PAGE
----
Scottish economy resilient but orderly Brexit '˜essential'

Scotland's economy is maintaining a robust trading performance, but slowing investment and falling manufacturing confidence indicate a need for certainty on Brexit, according to new research today.

The Scottish manufacturing sector posted its first negative business optimism figure since Q3 2016. Picture Michael Gillen.

The Scottish Chambers of Commerce economic indicator survey for the third quarter illustrates a “broadly positive” Scottish economy with 43 per cent of firms reporting increased revenue, and just 17 per cent recording a decrease.

However, overall investment dropped in the three months to September, with all sectors except retail experiencing a decline compared with the previous quarter. The study indicated investment expectations for the future are also slowing, as just 27 per cent of firms are looking to increase investment in the final quarter, compared to 32 per cent previously.

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The survey also revealed a general downward trend in optimism, with 21 per cent of the sample Scottish companies feeling less optimistic about the business environment than in Q2, relative to 15 per cent last quarter.

This feeling was particularly strong in the manufacturing sector, which posted its first negative optimism figure, -4, since Q3 2016. Firms cited factors including rising raw material prices, exchange rate issues and the impact of additional tariffs between major economies as among their growing cost pressures.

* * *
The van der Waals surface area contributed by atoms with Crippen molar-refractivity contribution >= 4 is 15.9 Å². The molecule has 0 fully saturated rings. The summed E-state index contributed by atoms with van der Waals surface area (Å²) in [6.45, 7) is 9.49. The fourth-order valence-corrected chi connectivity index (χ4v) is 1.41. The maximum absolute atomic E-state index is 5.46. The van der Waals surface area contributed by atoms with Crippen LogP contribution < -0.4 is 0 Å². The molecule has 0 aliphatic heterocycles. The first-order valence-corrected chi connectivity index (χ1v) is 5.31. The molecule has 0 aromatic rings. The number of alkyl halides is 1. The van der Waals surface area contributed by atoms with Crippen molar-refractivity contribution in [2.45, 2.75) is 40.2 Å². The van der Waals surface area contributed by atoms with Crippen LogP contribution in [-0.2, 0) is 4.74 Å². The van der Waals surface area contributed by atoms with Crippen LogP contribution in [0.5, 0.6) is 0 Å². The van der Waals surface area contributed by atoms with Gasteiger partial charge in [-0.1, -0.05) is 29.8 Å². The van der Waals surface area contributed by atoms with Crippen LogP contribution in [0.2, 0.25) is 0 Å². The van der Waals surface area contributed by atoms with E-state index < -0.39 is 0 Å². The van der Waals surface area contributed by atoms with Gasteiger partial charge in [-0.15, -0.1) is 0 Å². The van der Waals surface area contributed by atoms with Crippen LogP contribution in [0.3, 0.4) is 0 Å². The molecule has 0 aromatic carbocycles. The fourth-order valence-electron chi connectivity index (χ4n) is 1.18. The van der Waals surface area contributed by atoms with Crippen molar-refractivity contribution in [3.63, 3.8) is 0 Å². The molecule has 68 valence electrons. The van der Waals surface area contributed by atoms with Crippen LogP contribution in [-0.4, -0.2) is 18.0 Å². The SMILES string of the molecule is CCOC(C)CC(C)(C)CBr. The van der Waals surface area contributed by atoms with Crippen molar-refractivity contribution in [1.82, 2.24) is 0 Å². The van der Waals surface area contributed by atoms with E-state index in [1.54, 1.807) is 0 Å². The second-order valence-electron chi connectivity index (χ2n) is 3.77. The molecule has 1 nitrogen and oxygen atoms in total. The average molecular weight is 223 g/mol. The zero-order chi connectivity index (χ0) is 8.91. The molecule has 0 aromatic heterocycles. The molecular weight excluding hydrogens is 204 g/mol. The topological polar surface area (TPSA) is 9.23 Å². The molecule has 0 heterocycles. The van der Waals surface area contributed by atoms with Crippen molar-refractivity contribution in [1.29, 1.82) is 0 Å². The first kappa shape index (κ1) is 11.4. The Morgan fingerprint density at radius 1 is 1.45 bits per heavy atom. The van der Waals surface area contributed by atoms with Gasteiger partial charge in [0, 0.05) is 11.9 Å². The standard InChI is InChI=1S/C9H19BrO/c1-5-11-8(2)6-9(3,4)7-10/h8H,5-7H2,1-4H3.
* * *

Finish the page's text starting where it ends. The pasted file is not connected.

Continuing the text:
Neil Amner, of Anderson Strathern and chair of the Scottish Chambers of Commerce economic advisory group, said: “Our survey results for the third quarter of 2018 suggest that the Scottish economy continues to be resilient, but firms are becoming cautious as uncertainty grows around the future trading environment with the European Union.

“It’s particularly concerning to see the manufacturing sector report a negative score for optimism. This is the first negative score reported since the third quarter of 2016, suggesting that the combination of rising material costs and continued uncertainty around future trading conditions are beginning to affect the confidence of businesses in this sector.”

Amner stressed that the UK must confirm future arrangements with the EU, “particularly a status quo transition period”, to create a stable operating environment for future business investment.

He added that the Scottish Government should encourage investment by providing certainty on policy in “key devolved areas”, such as skills and non-domestic rates.

Graeme Roy, director at the University of Strathclyde’s Fraser of Allander Institute, said: “This survey is further clear evidence of the importance of securing a smooth Brexit transition to protect Scotland’s economy.

“Whether you agree or disagree with the decision to leave the EU, it is essential that we have an orderly transition. Crashing out of the EU in March next year threatens to severely impact on businesses right across the Scottish economy.”